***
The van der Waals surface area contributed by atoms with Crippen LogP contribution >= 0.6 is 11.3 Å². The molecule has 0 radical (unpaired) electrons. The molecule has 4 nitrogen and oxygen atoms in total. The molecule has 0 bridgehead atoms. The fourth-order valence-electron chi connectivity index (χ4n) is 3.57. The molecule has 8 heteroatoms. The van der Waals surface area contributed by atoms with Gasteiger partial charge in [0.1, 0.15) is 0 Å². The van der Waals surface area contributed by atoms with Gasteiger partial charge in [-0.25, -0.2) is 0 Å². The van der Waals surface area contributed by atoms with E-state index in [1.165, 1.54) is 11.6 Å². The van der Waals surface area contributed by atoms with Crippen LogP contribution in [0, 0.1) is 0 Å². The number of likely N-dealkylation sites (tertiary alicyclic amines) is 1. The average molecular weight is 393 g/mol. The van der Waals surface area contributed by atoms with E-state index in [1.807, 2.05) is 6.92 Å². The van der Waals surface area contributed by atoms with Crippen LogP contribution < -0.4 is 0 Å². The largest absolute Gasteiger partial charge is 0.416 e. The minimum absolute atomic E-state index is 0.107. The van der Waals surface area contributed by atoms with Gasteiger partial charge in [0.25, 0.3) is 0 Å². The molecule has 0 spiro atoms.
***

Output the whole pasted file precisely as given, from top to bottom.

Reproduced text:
The van der Waals surface area contributed by atoms with Crippen LogP contribution >= 0.6 is 11.3 Å². The molecule has 0 radical (unpaired) electrons. The molecule has 4 nitrogen and oxygen atoms in total. The molecule has 0 bridgehead atoms. The fourth-order valence-electron chi connectivity index (χ4n) is 3.57. The molecule has 8 heteroatoms. The van der Waals surface area contributed by atoms with Gasteiger partial charge in [0.1, 0.15) is 0 Å². The van der Waals surface area contributed by atoms with Gasteiger partial charge in [-0.25, -0.2) is 0 Å². The van der Waals surface area contributed by atoms with E-state index in [1.165, 1.54) is 11.6 Å². The van der Waals surface area contributed by atoms with Crippen LogP contribution in [0, 0.1) is 0 Å². The number of likely N-dealkylation sites (tertiary alicyclic amines) is 1. The average molecular weight is 393 g/mol. The van der Waals surface area contributed by atoms with E-state index in [1.807, 2.05) is 6.92 Å². The van der Waals surface area contributed by atoms with Crippen LogP contribution < -0.4 is 0 Å². The largest absolute Gasteiger partial charge is 0.416 e. The minimum absolute atomic E-state index is 0.107. The van der Waals surface area contributed by atoms with Gasteiger partial charge in [0.25, 0.3) is 0 Å². The molecule has 0 spiro atoms.